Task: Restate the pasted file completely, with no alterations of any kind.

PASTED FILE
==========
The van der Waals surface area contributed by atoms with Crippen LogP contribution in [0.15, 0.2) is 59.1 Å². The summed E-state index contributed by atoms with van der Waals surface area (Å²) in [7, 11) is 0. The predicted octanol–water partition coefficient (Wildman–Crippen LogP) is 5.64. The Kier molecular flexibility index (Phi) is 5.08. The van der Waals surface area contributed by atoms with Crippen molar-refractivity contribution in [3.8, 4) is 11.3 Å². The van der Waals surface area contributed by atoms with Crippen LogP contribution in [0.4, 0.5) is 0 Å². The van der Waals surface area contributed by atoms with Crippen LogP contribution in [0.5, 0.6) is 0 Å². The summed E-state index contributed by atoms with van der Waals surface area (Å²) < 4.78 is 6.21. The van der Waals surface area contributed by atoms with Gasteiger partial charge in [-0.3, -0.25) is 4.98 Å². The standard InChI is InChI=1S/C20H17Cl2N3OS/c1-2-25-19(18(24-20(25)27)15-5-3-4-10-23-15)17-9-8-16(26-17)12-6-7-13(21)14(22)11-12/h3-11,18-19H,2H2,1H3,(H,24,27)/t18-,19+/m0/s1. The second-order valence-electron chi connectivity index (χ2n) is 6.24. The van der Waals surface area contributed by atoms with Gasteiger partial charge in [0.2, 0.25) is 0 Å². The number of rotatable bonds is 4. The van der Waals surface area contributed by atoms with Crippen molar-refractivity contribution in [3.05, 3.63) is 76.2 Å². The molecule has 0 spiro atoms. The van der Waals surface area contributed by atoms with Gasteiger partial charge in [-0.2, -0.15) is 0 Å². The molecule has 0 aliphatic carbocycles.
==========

The van der Waals surface area contributed by atoms with Crippen LogP contribution in [0.15, 0.2) is 59.1 Å². The summed E-state index contributed by atoms with van der Waals surface area (Å²) in [7, 11) is 0. The predicted octanol–water partition coefficient (Wildman–Crippen LogP) is 5.64. The Kier molecular flexibility index (Phi) is 5.08. The van der Waals surface area contributed by atoms with Crippen molar-refractivity contribution in [3.8, 4) is 11.3 Å². The van der Waals surface area contributed by atoms with Crippen LogP contribution in [0.4, 0.5) is 0 Å². The van der Waals surface area contributed by atoms with Crippen LogP contribution in [0.5, 0.6) is 0 Å². The summed E-state index contributed by atoms with van der Waals surface area (Å²) < 4.78 is 6.21. The van der Waals surface area contributed by atoms with Gasteiger partial charge in [-0.3, -0.25) is 4.98 Å². The standard InChI is InChI=1S/C20H17Cl2N3OS/c1-2-25-19(18(24-20(25)27)15-5-3-4-10-23-15)17-9-8-16(26-17)12-6-7-13(21)14(22)11-12/h3-11,18-19H,2H2,1H3,(H,24,27)/t18-,19+/m0/s1. The second-order valence-electron chi connectivity index (χ2n) is 6.24. The van der Waals surface area contributed by atoms with Gasteiger partial charge in [0.2, 0.25) is 0 Å². The number of rotatable bonds is 4. The van der Waals surface area contributed by atoms with Crippen molar-refractivity contribution in [3.05, 3.63) is 76.2 Å². The molecule has 0 spiro atoms. The van der Waals surface area contributed by atoms with Gasteiger partial charge in [-0.2, -0.15) is 0 Å². The molecule has 0 aliphatic carbocycles.